1. Make photos
  2. Post them online for sale
  3. ???
  4. Profit!

Step three is the tricky one. Here’s what I’ve found in the few short years I’ve had an online store.

For one, don’t expect any sales. Start there. No one will buy your photos.


Okay, accepting that, keep doing what you’re doing: Instagramming, sharing your photos on social media, giving prints away to friends and family, and keep shooting.

Then, when someone asks, “Hey, do you sell your stuff? Can I get a copy of this-or-that photograph?” you say, “Sure do!” And send them a link to your store, with a link to the photo they’re looking to buy.

Boom. There’s your profit. And be grateful for it.

You may get a few sales through searches or people stumbling on your stuff. But that’s what all those question marks in step three are: dumb luck.

It’s different if you attend art shows, or do wedding photography, or shoot on commission. Those all involve hustle, investment, and time. If photography isn’t your main gig, it’s more difficult to make a buck.

I have a few sales here and there every month or two, and then it’s only a few bucks – enough for a coffee. If that’s as ambitious as you get, you probably won’t be disappointed.

Me? I put almost every dollar I make from photography—online sales, wedding gigs, etc—right back into my hobby. Because I’m not doing this stuff for money, I’m doing it for fun.

Make the photos you want to make. Post them online for people to buy. And when people do want to buy your photos, make it easy for them. One, two, three.

I can’t think of a better, less sleazy, way to do it than that.

Marketing, Not Photography

Setting Up A Photography Store

Brooks Jensen on LensWork Podcast ep. 948:

The minute people starting thinking about money—about selling their art work and marketing, etc.—the art of photography was diminished.

Jensen says his wife enjoys gardening, but doesn’t expect to be paid for planting something in her own yard.

So maybe the switch between “I make photos for art/fun/etc.” to “I make photos for money” is what makes so many people take the same kinds of photos.

It’s marketing, not photography.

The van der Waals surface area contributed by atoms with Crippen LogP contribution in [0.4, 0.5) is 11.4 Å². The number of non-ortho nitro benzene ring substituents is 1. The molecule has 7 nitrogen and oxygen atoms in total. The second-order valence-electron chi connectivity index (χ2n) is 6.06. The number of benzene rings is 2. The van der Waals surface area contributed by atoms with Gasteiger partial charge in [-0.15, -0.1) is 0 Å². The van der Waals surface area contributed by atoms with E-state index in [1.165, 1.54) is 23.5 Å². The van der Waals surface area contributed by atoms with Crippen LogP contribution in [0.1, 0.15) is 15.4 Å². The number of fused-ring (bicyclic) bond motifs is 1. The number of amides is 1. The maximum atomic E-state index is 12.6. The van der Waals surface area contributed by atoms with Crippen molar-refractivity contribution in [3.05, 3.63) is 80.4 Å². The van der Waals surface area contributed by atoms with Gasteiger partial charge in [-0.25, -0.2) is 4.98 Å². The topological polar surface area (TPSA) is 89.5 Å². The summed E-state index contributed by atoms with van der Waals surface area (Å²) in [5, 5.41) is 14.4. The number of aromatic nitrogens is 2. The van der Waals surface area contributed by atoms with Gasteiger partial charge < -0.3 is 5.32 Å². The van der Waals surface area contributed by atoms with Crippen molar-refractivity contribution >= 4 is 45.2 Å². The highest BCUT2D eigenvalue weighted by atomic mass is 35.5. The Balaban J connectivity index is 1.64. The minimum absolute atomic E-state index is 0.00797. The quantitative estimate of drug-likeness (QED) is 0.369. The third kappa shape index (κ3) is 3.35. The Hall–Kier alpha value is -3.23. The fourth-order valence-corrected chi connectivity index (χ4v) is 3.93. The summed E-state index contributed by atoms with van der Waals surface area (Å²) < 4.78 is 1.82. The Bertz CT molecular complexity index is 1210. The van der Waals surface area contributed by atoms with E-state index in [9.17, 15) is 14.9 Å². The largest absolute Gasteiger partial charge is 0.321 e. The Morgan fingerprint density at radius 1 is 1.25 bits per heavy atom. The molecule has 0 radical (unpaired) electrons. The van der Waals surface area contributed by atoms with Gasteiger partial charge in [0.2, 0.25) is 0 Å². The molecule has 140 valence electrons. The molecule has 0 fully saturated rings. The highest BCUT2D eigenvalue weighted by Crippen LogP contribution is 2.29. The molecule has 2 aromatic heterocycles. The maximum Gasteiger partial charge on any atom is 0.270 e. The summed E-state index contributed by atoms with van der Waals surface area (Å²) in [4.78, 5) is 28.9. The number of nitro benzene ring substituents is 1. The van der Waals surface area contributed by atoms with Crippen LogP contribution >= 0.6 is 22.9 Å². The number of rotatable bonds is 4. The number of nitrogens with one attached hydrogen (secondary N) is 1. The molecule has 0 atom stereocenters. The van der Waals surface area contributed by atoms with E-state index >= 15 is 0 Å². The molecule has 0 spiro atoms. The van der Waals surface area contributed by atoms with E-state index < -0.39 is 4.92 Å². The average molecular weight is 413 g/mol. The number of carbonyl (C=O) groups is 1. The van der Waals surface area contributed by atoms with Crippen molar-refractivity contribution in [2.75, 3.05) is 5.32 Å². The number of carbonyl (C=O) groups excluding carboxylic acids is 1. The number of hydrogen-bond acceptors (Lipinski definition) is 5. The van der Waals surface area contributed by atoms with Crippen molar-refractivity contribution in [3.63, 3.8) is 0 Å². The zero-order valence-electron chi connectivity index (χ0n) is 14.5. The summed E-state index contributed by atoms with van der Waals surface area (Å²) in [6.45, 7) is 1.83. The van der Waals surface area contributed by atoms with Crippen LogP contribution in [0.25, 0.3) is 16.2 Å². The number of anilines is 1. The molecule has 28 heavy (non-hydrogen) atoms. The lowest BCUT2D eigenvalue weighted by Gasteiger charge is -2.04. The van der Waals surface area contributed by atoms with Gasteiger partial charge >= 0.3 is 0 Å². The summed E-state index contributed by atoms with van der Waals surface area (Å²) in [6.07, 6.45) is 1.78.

Why Buy Photographs

Why Buy Photographs?

We are, each of us, dripping wet with photographs. Culturally speaking, we are drowning in them.

Limited Editions are a Useless Floodgate: the ocean of images cannot be tamed. — infinite industries — Medium

So why buy photographs?

“Value is not held within the [physical] object,” Travis Shaffer writes. “Rather, it is the opportunity to stand before the work which we desire.”

Which is exactly why I’m a small-time collector of the photographs I enjoy. The idea of (a) supporting emerging artists and (b) collecting appealing work is reason enough to spend a little money of not-so-limited prints.

I don’t do it because it’s a potential investment. And I surely don’t do it to be Mr. Art Collector Guy.

I do it because I want it hanging on my wall.

Making Up Limitations

Making Up Limitations

Craft inhabits whatever medium or tool you work with, if you let it.

I revisit Craig Mod’s articles every once in a while, just to feel what he’s feeling at these times of digital/analog transition.

The above, from 2014, recall Mod’s thoughts about how mobile phone photography – always connected, quality digital files, the idea of a singular photograph changing – was growing into its own.

With everything set to automatic, where was the craft in an iPhone photo?

Mod’s point: It’s all in the restrictions you put on yourself.

It’s one reason why I love using a 10 year old digital camera to make most of my images. Almost nothing is automatic, there’s no video setting, and only 12 megapixels. Every day is a limitation.

But even with cameras with auto HDR and leveling and intervalometers and all that, you can make using your camera feel like driving a manual transmission car if you still want that experience.

Turn the display off. Turn auto everything off. Set your aperture, shutter speed, and ISO on manual. Don’t use built-in filters (or do, and treat it like film stock). Etc.

Cameras these days have few limitations. So make up some, and start a new project.